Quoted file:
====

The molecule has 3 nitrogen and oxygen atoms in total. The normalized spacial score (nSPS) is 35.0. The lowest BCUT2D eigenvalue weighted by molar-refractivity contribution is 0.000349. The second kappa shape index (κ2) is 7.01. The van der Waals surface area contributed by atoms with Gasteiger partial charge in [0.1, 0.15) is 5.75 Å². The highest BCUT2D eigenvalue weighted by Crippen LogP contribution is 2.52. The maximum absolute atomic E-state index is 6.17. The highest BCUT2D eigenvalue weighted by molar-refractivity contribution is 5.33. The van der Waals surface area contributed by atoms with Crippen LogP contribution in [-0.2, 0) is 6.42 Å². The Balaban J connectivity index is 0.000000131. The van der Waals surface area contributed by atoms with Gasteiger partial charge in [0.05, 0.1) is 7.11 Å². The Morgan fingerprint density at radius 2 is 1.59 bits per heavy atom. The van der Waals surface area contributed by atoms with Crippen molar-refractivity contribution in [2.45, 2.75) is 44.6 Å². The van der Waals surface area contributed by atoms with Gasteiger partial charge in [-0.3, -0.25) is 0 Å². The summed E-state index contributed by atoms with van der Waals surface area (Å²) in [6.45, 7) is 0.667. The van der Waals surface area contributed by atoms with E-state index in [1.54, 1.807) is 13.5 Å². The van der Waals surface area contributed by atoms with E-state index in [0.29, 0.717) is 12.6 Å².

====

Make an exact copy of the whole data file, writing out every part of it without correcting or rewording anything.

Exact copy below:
The molecule has 3 nitrogen and oxygen atoms in total. The normalized spacial score (nSPS) is 35.0. The lowest BCUT2D eigenvalue weighted by molar-refractivity contribution is 0.000349. The second kappa shape index (κ2) is 7.01. The van der Waals surface area contributed by atoms with Gasteiger partial charge in [0.1, 0.15) is 5.75 Å². The highest BCUT2D eigenvalue weighted by Crippen LogP contribution is 2.52. The maximum absolute atomic E-state index is 6.17. The highest BCUT2D eigenvalue weighted by molar-refractivity contribution is 5.33. The van der Waals surface area contributed by atoms with Crippen LogP contribution in [-0.2, 0) is 6.42 Å². The Balaban J connectivity index is 0.000000131. The van der Waals surface area contributed by atoms with Gasteiger partial charge in [0.05, 0.1) is 7.11 Å². The Morgan fingerprint density at radius 2 is 1.59 bits per heavy atom. The van der Waals surface area contributed by atoms with Crippen molar-refractivity contribution in [2.45, 2.75) is 44.6 Å². The van der Waals surface area contributed by atoms with Gasteiger partial charge in [-0.3, -0.25) is 0 Å². The summed E-state index contributed by atoms with van der Waals surface area (Å²) in [6.45, 7) is 0.667. The van der Waals surface area contributed by atoms with E-state index in [1.54, 1.807) is 13.5 Å². The van der Waals surface area contributed by atoms with E-state index in [0.29, 0.717) is 12.6 Å².